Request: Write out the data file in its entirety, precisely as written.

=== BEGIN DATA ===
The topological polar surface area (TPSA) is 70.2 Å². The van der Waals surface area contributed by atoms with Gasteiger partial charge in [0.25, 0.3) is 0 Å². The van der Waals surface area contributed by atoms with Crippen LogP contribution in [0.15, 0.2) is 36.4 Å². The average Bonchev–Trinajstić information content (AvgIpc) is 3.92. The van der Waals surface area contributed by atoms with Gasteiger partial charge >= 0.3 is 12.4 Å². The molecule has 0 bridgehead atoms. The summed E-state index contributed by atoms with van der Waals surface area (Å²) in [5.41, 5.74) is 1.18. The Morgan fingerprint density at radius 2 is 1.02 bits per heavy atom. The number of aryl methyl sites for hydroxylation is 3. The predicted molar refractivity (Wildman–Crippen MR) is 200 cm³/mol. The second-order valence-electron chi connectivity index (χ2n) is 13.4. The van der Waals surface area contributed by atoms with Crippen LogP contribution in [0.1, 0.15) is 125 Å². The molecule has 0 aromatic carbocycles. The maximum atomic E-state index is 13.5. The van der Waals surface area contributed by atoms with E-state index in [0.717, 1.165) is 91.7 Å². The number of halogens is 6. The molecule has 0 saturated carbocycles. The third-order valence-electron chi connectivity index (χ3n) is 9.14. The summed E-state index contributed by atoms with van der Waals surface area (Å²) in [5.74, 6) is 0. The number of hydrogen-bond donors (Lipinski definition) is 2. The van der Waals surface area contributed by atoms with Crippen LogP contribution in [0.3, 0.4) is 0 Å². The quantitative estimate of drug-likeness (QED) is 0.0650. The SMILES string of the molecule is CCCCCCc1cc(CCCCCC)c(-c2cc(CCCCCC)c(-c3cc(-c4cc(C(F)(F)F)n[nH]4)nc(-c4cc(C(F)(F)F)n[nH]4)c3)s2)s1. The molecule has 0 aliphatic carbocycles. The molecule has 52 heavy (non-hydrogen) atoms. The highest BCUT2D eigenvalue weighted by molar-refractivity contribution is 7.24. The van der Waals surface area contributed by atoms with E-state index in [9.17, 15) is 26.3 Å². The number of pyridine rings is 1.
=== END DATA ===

The topological polar surface area (TPSA) is 70.2 Å². The van der Waals surface area contributed by atoms with Gasteiger partial charge in [0.25, 0.3) is 0 Å². The van der Waals surface area contributed by atoms with Crippen LogP contribution in [0.15, 0.2) is 36.4 Å². The average Bonchev–Trinajstić information content (AvgIpc) is 3.92. The van der Waals surface area contributed by atoms with Gasteiger partial charge >= 0.3 is 12.4 Å². The molecule has 0 bridgehead atoms. The summed E-state index contributed by atoms with van der Waals surface area (Å²) in [5.41, 5.74) is 1.18. The Morgan fingerprint density at radius 2 is 1.02 bits per heavy atom. The number of aryl methyl sites for hydroxylation is 3. The predicted molar refractivity (Wildman–Crippen MR) is 200 cm³/mol. The second-order valence-electron chi connectivity index (χ2n) is 13.4. The van der Waals surface area contributed by atoms with Crippen LogP contribution in [0.1, 0.15) is 125 Å². The molecule has 0 aromatic carbocycles. The maximum atomic E-state index is 13.5. The van der Waals surface area contributed by atoms with E-state index in [0.717, 1.165) is 91.7 Å². The number of halogens is 6. The molecule has 0 saturated carbocycles. The third-order valence-electron chi connectivity index (χ3n) is 9.14. The summed E-state index contributed by atoms with van der Waals surface area (Å²) in [5.74, 6) is 0. The number of hydrogen-bond donors (Lipinski definition) is 2. The van der Waals surface area contributed by atoms with Crippen LogP contribution in [0.3, 0.4) is 0 Å². The quantitative estimate of drug-likeness (QED) is 0.0650. The SMILES string of the molecule is CCCCCCc1cc(CCCCCC)c(-c2cc(CCCCCC)c(-c3cc(-c4cc(C(F)(F)F)n[nH]4)nc(-c4cc(C(F)(F)F)n[nH]4)c3)s2)s1. The molecule has 0 aliphatic carbocycles. The molecule has 52 heavy (non-hydrogen) atoms. The highest BCUT2D eigenvalue weighted by molar-refractivity contribution is 7.24. The van der Waals surface area contributed by atoms with E-state index in [9.17, 15) is 26.3 Å². The number of pyridine rings is 1.